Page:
“We are a courageous people of hope. Since the defeat of ISIS in May 2017 by the coalition forces, our archdiocese has been working with other church leaders, Christian agencies, humanitarian agencies, governments and NGOs  to help rebuild our fractured communities in Mosul and Nineveh Plain. It has been a very challenging road to raise funds and international support to help us to physically regain what we lost starting in August 2014. The current tensions are threatening the serious fragility of the communities,” Warda said.

Iraqi Christians “need the certainty, reassurance, hope and the belief that Iraq can be a peaceful country to live in rather than being victims and endless collateral damage,” he said.

The Archbishop of Erbil said he was united with the appeal from Cardinal Louis Raphael I Sako, Chaldean Patriarch of Babylon, prudently to seek civilised dialogue and to pray for peace.

“As Church leaders we will always follow the path of God in seeking peace, reconciliation, mutual dialogue and not conflict,” he said.

Fr. Benham Benoka, a priest of the Syriac Archeparchy of Mosul, said that he hopes the situation of Christians in the Nineveh Plains will be taken into consideration as Iran and the United States confront one another.

“We feel increasingly insecure, especially now that we are talking about the withdrawal of military forces,” Benoka said in an an Italian interview with Vatican Radio Jan. 8.

Fr. Benoka is currently based in Bartella, a Christian city fewer than 20 miles east of Mosul controlled by Shia militiamen.

Following Islamic State’s occupation of the Bartella, the city’s Christian population has been reduced to less than a third of what it was, according to the Associated Press, who reported in 2019 that Christians families were afraid to return to Bartella due to intimidation by the Shabak, a Shia ethnic group who make up the militias controlling the town.

“Since we returned, even if only partially, to our land, after the defeat of IS in October 2016, we have been engaged in the reconstruction of houses and churches. But there are other forces, such as the so-called ‘Thirty Brigade’ of Shiite Shabak Muslims, who have taken control of the Christian city of Bartella and every day we must suffer their aggressive acts against churches and against our Christians, especially against women. This is why we have been asking for a solution to our situation for some time,” Fr. Benoka said.

The Iraqi priest said that he was particularly concerned to hear that the Iraqi parliament voted to ask the government to end the presence of international coalition forces.

“We only have 24 soldiers from the so-called NPU, the Protection Units of the Nineveh Plain, that is, Christian popular mobilization forces, and these 24 soldiers will never be able to defend us. So how can we do it? Where should we go?” he said.

“We truly pray that the military solution is not the only solution, but that there is a diplomatic solution to protect Iraqi blood,” the priest said.

Fr. Benoka said that his community prays the rosary every day for solutions to the problems facing the Iraqi people: “We ask that everyone agree – politicians and everyone else – to solve the problems that our Iraqi people suffer from, instead of chasing the interests of other foreign agendas.”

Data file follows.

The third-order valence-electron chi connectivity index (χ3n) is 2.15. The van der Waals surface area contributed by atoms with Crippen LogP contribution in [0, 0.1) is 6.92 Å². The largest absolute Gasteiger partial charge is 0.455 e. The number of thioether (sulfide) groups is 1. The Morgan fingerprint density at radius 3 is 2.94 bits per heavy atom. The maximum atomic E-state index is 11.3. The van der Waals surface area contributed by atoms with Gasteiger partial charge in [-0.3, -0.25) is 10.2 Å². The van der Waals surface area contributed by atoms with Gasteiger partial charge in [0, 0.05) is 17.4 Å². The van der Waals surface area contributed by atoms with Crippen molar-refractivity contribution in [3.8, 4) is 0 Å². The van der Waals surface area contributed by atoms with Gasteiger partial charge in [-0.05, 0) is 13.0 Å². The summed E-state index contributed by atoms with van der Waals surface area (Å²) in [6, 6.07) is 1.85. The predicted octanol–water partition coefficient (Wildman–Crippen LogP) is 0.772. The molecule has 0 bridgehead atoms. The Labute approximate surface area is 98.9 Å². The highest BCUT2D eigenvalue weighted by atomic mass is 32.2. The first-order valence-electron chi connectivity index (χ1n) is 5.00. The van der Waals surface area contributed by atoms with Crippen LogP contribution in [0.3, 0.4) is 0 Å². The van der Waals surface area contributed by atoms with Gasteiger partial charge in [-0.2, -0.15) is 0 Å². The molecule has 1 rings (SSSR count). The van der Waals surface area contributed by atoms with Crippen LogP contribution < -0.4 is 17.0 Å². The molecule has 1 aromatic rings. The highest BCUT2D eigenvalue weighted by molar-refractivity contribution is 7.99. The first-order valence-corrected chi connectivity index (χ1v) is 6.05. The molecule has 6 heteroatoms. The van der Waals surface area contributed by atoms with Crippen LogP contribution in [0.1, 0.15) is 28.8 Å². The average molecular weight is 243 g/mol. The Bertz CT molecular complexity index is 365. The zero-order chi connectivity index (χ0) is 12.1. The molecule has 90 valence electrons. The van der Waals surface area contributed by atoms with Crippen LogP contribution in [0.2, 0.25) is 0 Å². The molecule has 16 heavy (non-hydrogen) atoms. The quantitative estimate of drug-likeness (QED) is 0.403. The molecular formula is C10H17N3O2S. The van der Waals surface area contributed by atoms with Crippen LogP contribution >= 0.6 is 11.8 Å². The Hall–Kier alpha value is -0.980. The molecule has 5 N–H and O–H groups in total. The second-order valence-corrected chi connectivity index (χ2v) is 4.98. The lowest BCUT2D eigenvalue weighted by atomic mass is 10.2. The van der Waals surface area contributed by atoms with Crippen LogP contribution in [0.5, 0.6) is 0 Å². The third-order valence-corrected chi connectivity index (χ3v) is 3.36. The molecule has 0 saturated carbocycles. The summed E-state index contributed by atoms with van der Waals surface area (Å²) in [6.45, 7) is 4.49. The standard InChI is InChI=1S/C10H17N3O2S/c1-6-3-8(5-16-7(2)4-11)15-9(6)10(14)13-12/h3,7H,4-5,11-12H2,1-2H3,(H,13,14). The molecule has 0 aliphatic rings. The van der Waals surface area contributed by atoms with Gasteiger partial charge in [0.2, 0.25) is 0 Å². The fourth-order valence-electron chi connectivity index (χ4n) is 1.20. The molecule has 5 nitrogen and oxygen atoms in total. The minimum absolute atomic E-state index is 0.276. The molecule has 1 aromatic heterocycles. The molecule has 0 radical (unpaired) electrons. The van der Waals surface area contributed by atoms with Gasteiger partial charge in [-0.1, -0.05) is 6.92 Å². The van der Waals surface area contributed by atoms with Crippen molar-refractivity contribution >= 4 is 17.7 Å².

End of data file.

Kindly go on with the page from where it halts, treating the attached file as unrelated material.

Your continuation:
“We ask that the situation of us Christians here in the Nineveh Plain be taken into consideration: we have neither weapons nor anything,” the priest said.


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Egyptian president commends interreligious ties

January 7, 2020 CNA Daily News 1

Cairo, Egypt, Jan 7, 2020 / 02:30 pm (CNA).- President Abdel Fattah el-Sisi of Egypt attended a Coptic Orthodox Liturgy Monday, praising cooperation between the Christians and Muslims of the country.

“God saw fit for us to live in difficult circumstances…. But as long as we’re together … no one can do anything to us,” the AP reported him saying Jan. 6 at a Liturgy celebrated by Tawadros II, Coptic Orthodox Patriarch of Alexandria, at the Cathedral of the Nativity in Egypt’s new administrative capital, about 40 miles east of Cairo.

The liturgy celebrated Christmas Eve, as Christmas in the Coptic calendar falls Jan. 7 in the Gregorian calendar. Sisi has made a tradition in recent years of attending Liturgy for Christmas Eve among the Copts.

According to the US Commission for International Religious Freedom, Egypt’s religious freedom conditions “generally trended in a more positive direction related to high-level official discourse and actions” in 2018, while “persistent challenges at the community level and a poor, broader human rights situation remained consistent with recent years.”

In the past year, Sisi’s government has seen both a Coptic activist arrested on terrorism-related charges, and the sentencing of 30 men for planning to bomb a church in Alexandria.

USCIRF said in its 2019 report that Sisi has “heightened the inclusion of religious tolerance in public discourse” and has encouraged “the inclusion of churches in plans for new urban developments and calling for wider freedom of belief and worship.”

The commission also said that “the government’s initial effort to combat Islamist violence and ideology has evolved into a more general and severe crackdown on all perceived dissent or criticism toward the country’s leadership.”

Human rights activists in recent years have warned repeatedly that Christians in Egypt are enduring persecution and violence from Muslim groups, and the government has neglected to act.

The country has seen a number of attacks on churches in recent years, motivated in part by a call from the Islamic State.